This HPAI virus is not considered to be a high risk to humans, but it is highly-contagious among birds. It can be carried from place to place on human shoes and clothing, even on vehicle tires. Crowded conditions at breeding areas and other areas where wild birds congregate are spots where they are at high risk of this disease spreading and causing mass mortality. Unfortunately, like West Nile Virus when it hit North American birds in the early 2000s, this strain may be a problem for years to come and may wax and wane in any given region. We hope it doesn’t wreck havoc in North America’s threatened and endangered species.

New Protocols to Keep Current Bird Patients Safe

International Bird Rescue has already put protocols in place to protect our current clinic patients and to reduce the likelihood of infected birds entering our facilities. These protections include outdoor screening of new birds, staff wearing Personal Protective Equipment (PPE) when screening incoming waterbirds for HPAI symptoms, laboratory testing as needed, and reorganizing interior spaces to minimize cross-contamination. Also, to protect our patients, until further notice, our facilities are closed to the public.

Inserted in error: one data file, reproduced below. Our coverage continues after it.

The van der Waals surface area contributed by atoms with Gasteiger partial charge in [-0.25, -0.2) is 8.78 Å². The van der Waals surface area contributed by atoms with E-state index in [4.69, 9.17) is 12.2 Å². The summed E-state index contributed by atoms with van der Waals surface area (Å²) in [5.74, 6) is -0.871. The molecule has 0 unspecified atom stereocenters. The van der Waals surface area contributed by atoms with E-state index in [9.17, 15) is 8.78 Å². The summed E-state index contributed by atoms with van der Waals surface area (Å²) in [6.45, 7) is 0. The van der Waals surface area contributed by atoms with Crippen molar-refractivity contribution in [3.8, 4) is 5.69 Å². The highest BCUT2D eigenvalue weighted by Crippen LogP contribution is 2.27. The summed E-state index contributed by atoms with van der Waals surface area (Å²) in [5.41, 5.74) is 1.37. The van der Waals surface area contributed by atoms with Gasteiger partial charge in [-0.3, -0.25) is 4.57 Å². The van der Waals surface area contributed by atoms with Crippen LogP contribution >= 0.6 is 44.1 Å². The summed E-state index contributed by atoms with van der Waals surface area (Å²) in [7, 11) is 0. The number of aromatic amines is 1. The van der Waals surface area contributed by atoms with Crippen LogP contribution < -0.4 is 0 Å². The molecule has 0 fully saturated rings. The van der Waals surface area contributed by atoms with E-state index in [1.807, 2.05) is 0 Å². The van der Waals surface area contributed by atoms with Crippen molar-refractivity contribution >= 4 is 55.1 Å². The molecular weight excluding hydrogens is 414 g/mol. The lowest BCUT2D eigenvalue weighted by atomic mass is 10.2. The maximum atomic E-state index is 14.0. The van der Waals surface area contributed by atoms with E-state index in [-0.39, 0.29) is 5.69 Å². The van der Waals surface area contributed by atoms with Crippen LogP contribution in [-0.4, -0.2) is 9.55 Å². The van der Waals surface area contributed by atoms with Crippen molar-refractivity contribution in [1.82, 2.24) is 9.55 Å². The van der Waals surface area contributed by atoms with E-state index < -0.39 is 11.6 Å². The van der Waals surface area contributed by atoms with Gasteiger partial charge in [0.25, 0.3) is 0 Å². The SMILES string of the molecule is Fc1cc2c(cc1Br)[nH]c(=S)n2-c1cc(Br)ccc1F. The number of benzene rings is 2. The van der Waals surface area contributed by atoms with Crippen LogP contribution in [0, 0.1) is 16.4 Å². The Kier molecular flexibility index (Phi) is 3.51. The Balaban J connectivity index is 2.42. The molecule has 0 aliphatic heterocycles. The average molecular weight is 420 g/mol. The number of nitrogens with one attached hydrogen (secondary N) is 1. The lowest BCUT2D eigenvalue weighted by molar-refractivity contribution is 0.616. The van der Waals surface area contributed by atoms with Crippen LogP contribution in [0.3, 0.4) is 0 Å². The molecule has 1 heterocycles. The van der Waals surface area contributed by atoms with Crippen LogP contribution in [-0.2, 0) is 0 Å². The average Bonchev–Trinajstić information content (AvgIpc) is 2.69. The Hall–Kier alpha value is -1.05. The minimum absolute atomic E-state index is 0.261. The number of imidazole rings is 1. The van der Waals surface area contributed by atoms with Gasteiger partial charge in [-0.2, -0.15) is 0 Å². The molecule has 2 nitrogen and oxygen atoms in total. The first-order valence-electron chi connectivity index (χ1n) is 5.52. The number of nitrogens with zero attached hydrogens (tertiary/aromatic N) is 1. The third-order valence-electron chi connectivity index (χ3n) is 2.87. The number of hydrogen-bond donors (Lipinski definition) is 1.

Bird Rescue is encouraging the public to be educated and aware that HPAI is a serious and deadly bird virus. Learn more about avian influenza at this CDC website. If a rescuer of a wild bird has domestic birds at home (chickens, ducks, and turkeys), special care is necessary to prevent the spread of the virus between birds. Do not expose the birds to any clothing or objects that have had contact with the other.